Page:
Siegfried  (Coates, Heger & Alwin;  Melchior, Reiss, Bockelmann, Easton, Olszewska  (2-Naxos 8.110091/92)
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Siegfried  (Coates, Heger & Alwin;  Melchior, Reiss, Bockelmann, Easton, Olszewska  (2-Naxos 8.110091/92)
OP0422. SIEGFRIED – Excerpts (Complete, as recorded), recorded 1928-32, w.Coates, Heger & Alwin Cond. Melchior, Reiss, Bockelmann, Easton, Olszewska, etc. (Canada) 2-Naxos 8.110091/92. Transfers by Ward Marston. Very long out-of-print, Final Sealed Copy! - 636943109120


“This is a fascinating and invaluable document, tracing important recordings of SIEGFRIED from 1928-1932. The roll-call of singers is hugely impressive, and how wonderful to have so much Albert Coates here. The layout is intelligent, strictly chronological. A potted SIEGFRIED is, of course, not ideal (of all the RING music-dramas, it segments the least easily), yet in issuing the Gramophone Company’s overview, Naxos have laudably succeeded in supplying a coherent and satisfying musical experience. And although if one listened blindfold the historical origins of these recordings would be obvious, one would be hard-pressed to identify the actual dates as being at the beginning of the 1930s (and, indeed, just before). Ward Marston has done the honours, and he has done the singers, and Wagner, proud.

There is one unifying factor here, Wagner’s somewhat forbidding score. SIEGFRIED can appear the most forbidding part of the Ring. Voices are mostly male (one of the female voices is even a bird, not a person!) and there is a blackness that runs through the whole score, almost as if the smoke from the infernal furnaces of Nibelheim is wafting over the entire work. Yet there is a passion to this entire enterprise that makes each semiquaver gripping listening.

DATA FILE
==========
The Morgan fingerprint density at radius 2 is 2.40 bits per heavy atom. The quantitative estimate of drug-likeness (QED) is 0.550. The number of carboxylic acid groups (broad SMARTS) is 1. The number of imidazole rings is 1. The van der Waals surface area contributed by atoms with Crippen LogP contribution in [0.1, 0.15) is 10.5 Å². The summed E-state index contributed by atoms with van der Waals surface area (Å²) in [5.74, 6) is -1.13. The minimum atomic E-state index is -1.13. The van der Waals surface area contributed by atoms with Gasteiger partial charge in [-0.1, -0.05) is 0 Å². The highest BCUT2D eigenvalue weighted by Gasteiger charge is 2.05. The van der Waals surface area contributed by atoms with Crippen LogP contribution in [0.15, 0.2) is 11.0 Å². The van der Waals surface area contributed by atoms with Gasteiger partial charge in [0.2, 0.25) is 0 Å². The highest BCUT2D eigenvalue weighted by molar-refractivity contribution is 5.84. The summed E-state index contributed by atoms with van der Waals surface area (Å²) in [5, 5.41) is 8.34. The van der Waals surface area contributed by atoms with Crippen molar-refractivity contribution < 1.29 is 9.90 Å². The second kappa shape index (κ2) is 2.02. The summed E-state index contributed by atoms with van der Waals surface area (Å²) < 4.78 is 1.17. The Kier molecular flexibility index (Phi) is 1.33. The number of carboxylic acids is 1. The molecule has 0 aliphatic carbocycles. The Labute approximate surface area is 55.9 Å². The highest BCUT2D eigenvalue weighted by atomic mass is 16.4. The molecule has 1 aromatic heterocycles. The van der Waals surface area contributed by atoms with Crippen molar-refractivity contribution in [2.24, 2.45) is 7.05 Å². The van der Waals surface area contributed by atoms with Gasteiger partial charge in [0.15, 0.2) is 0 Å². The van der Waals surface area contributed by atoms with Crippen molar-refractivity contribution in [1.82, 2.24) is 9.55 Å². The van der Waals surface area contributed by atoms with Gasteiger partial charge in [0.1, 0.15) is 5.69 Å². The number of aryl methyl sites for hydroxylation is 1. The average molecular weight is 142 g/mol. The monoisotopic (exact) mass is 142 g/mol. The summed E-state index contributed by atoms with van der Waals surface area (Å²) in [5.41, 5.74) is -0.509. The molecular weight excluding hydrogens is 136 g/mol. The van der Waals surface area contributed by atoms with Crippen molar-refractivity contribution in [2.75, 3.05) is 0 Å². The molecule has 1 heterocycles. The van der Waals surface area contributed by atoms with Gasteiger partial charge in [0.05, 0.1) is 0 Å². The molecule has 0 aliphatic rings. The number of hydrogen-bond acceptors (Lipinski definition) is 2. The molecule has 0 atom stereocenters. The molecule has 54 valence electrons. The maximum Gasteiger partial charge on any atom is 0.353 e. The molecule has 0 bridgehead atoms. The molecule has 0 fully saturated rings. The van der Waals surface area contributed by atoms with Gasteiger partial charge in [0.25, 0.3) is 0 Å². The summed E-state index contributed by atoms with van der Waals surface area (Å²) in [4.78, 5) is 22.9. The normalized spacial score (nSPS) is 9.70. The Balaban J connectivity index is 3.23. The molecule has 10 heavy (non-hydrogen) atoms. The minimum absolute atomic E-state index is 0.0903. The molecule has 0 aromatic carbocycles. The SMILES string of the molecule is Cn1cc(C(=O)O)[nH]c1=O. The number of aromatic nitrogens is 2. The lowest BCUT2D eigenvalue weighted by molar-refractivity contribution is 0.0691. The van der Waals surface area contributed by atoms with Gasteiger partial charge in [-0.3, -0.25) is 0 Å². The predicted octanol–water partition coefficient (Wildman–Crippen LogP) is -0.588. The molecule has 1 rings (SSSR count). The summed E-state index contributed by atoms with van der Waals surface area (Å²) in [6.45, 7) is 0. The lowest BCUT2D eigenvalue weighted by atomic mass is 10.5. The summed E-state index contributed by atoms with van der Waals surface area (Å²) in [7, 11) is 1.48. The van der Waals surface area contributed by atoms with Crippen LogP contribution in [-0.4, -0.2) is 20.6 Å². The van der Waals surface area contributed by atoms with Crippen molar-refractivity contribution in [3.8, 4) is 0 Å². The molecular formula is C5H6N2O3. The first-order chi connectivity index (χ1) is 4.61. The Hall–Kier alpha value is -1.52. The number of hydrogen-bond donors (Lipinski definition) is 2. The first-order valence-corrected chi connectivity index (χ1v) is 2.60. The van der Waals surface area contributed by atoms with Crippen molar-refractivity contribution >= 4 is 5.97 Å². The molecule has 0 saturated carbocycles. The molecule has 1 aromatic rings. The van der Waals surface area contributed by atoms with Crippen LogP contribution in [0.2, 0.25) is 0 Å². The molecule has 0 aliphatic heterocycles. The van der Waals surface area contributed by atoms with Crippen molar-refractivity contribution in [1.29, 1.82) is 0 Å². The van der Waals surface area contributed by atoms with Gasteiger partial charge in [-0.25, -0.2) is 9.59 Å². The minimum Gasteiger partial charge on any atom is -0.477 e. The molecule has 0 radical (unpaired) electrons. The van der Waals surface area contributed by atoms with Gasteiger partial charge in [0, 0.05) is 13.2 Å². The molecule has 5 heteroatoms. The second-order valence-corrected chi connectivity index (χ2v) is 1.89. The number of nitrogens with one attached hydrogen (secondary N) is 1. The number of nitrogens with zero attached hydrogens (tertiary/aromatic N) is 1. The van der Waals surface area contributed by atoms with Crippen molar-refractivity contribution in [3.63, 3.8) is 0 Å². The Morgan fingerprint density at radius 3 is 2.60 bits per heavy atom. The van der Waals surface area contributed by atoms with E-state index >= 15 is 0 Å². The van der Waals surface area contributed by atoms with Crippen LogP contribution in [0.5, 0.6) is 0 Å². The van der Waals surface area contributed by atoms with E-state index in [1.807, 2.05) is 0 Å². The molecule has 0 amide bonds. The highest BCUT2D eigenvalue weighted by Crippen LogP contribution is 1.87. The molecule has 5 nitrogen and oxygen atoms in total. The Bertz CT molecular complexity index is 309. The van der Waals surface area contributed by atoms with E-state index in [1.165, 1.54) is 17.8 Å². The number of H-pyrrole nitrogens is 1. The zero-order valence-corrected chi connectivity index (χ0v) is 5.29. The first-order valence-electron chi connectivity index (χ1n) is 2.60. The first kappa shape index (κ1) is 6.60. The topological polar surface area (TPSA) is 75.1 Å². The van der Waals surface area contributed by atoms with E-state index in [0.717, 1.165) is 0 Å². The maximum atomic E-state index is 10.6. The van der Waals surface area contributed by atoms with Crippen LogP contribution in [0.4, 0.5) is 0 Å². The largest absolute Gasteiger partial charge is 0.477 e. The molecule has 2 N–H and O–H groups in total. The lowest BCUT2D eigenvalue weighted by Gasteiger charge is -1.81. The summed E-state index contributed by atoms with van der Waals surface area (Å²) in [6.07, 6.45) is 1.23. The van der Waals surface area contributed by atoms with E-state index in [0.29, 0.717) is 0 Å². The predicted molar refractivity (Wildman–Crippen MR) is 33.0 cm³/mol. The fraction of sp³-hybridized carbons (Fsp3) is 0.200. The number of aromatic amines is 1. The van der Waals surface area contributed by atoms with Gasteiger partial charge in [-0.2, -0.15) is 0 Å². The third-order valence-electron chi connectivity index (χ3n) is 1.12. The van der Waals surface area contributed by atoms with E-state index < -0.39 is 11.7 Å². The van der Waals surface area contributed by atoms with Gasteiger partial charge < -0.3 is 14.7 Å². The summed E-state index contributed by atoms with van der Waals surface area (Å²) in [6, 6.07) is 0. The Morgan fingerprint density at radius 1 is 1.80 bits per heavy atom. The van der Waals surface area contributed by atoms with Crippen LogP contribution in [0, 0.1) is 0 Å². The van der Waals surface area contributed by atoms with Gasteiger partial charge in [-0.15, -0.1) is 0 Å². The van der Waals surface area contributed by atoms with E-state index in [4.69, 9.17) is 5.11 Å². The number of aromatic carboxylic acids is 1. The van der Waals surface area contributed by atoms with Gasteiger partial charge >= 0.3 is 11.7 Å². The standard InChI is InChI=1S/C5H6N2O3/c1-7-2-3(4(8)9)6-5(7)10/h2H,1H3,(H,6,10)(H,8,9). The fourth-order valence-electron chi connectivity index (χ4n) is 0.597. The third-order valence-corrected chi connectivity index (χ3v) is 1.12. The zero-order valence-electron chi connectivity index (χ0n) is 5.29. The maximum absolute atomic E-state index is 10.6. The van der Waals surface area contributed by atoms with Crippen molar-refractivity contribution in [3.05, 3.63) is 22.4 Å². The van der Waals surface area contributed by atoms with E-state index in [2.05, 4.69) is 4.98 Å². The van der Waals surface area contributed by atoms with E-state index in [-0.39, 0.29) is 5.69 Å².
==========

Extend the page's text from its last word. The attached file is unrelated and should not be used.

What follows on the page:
In an ideal world, Siegfrieds would just all sound like Lauritz Melchior, and his voice is perhaps the second unifying thread - he is in almost all of the excerpts (although the very first voice we hear is Heinrich Tessmer’s excellent Mime). In fact Tessner and Melchior work very well together. Tessmer does not overplay his card as so many singers do, his only problem being a sense of strain down below in his register (track 2, around 2 minutes). Every word is audible and clear. The first seven excerpts (those from Act 1 Scenes 1 and 2) are under the baton of Robert Heger, whose sense of rhythmic vitality is just right. As the dotted rhythms emerge and permeate the fabric, there is a great sense of underlying direction allied to an irresistible youthful vitality.

Siegfried (Melchior) enters in track 3, and it becomes obvious the voices were chosen to contrast and interact to perfection. This Siegfried is as lusty as they come, very busy and, in his own mind, invincible. A concurrent joy comes from Tessmer’s handling of Wagner’s grace-notes.

Friedrich Schorr as the Wanderer, no less, joins Tessmer’s Mime for Act 1 Scene 2. Schorr is magnificently authoritative, accompanied by a wonderfully darkly-shaded orchestra. Schorr’s innate lyricism leads to some miraculous shadings of line - the contrast between his unshakeable confidence and Mime’s wheedling is exactly right. This is the scene of Mime’s questions, and Schorr brings high drama to his answers, including high awe as her refers to Valhall.